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Education and Science of the 17th Century
July 28, 2014 20:37

The number of literate people increased in the 17th century. Thus, there were 40 percent of literate people among tradespeople, 96 percent among merchants and 65 percent among landowners.

Business writing expanded, with qualified office-work conducted not only in central major offices, but also in counties and estates.

Hand-written books were still largely distributed. From 1621 the hand-written newspaper Kuranty consisting mostly of translated foreign news was made for the tsar. Along with hand-written editions the printed materials produced on the Moscow Print Yard were becoming more and more usual. Already in the first half of the 17th century about 200 books under various titles were published. Private individuals started arranging libraries. The first book-store was opened in Moscow in 1672. 

Book-printing craft made it possible to publish numbers of textbooks on grammar and arithmetics. The ABC-book (aka Alphabet) by Vasily Burtsev published in 1634 was subsequently republished several times. Illustrated ABC-book by Karion Istomin was off the press in the late 17th century and the multiplication table was first published in 1882. Psalm Books and Horologions were also published “for educational purposes”.

Literacy was usually taught in families, or by sextons and scribes. However, the need for organized education was growing more and more. The first church school was organized in the Moscow Andreevsky Monastery at the initiative of the prominent statesman F. M. Rtishchev. A school for training scribes was opened in Zaikonospassky Monastery in 1665, and another school was founded at the Print Yard in 1680.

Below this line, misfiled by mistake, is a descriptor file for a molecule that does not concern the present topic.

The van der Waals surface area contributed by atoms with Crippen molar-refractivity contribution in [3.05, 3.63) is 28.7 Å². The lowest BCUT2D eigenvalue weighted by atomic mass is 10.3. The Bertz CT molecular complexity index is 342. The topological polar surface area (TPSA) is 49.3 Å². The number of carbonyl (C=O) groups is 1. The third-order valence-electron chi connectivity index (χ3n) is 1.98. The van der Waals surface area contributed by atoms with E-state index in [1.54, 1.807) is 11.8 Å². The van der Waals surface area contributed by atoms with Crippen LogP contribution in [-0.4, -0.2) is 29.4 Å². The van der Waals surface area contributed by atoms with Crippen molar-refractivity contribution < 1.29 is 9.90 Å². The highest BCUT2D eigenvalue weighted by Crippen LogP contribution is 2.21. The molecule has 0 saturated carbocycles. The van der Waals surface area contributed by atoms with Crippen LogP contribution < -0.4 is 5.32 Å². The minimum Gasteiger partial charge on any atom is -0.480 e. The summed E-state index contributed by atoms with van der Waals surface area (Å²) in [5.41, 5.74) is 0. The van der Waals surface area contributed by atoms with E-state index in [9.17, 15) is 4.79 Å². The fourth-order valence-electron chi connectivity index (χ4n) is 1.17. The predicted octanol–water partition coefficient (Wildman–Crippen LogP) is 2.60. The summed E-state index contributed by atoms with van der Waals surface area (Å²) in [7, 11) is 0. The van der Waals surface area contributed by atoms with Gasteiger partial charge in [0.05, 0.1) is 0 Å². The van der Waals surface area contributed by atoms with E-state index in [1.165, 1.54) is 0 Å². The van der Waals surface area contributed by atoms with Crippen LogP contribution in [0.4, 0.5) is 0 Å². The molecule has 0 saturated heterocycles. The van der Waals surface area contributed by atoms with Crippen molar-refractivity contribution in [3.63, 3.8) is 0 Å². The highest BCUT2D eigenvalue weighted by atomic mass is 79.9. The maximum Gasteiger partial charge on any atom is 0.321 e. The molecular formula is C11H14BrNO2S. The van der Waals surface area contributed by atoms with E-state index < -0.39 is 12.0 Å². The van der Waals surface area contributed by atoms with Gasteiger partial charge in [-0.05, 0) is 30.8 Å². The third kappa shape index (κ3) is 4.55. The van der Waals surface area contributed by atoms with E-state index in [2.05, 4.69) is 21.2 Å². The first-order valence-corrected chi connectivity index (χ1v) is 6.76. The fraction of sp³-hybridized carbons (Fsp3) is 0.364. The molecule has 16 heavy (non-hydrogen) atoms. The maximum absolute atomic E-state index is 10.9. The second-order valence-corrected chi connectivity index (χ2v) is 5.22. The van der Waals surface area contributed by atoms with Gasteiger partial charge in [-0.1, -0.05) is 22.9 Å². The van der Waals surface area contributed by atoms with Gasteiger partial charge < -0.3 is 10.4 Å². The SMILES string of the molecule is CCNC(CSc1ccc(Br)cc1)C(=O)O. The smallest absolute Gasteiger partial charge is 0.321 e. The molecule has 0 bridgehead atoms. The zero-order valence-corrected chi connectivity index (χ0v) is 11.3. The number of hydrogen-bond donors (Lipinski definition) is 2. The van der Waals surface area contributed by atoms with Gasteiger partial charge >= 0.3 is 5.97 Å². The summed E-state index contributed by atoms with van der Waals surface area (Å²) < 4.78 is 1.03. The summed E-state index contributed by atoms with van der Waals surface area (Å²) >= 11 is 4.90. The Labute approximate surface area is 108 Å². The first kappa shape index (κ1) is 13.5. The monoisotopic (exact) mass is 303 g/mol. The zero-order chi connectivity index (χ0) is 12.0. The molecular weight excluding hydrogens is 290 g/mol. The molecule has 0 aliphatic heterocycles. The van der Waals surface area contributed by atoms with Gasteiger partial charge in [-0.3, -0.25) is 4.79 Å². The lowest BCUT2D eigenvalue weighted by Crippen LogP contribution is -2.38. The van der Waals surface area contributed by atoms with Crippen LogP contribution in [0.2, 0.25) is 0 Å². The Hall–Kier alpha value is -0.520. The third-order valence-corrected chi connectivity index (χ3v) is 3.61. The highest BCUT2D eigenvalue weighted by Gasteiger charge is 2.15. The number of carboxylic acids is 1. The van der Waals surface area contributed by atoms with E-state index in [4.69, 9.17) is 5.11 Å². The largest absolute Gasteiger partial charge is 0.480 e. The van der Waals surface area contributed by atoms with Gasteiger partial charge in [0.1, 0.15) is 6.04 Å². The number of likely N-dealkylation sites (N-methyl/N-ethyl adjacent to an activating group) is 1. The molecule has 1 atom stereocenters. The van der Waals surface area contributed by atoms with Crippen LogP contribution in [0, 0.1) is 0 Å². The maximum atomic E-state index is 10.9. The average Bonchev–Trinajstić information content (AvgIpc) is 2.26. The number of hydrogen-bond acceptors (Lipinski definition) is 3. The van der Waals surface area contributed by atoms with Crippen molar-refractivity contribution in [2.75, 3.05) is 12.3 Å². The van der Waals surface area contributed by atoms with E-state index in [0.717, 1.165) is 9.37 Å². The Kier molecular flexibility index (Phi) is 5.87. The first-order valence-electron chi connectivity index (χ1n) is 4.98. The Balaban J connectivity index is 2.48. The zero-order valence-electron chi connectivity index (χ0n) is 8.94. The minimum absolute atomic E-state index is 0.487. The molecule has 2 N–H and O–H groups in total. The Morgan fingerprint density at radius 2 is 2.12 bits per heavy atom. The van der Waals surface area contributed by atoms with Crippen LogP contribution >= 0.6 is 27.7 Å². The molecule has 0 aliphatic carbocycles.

The first schools made the ground for the Slavic-Greek-Latin Academy opened in 1687 and headed by Greeks brothers Ioannicius and Sophronios Lichouds. The academy was aimed at teaching people “of any rank, status and age” to subjects “from grammar, poetics, rhetoric, dialectics, philosophy... to theology”. Education was optimized for the clergy and public service officials.
 

As for scientific knowledge, mainly its practical side was developed, whereas its theoretical basis was not tackled upon. For example, mathematical knowledge was related to exposition of lands, trade and military schooling. Thus, Military Training Charter (1621) provided practical information on geometry, mechanics, physics, and chemistry.
 
Medical knowledge was based on old Russian healing traditions as well as translated foreign doctor books and herbals. The Pharmaceutical Board consisted of experts in pestle and mortar and educated druggists and doctors. 30 soldiers were trained in 1654 and sent to regiments for treating the military people.
 
Astronomical and geographical knowledge was accumulated and developed as well. In the mid 17th century studies based on Copernicus heliocentric system made their way to Russia.
 
In the first half of the century maps were constructed on a large scale, including the Big Drawing Book published in 1627 and the Map of Russian and Swedish Cities up to the Varangian Sea constructed in Novgorod.
 
Expansion of geographic vision was promoted by materials of pioneering expeditions by Stadukhin, Poyarkov, Dezhnev, Khabarov, Atlasov, and others in Siberia. Description of New Lands that is the Siberian Kingdom came out after 1683. Previous descriptions and map drawings along with this study made the foundation for S. U. Remizov's fundamental work Drawing Book of Siberia.
 

Author: Vera Ivanova

Tags: Russian Culture Russian History    

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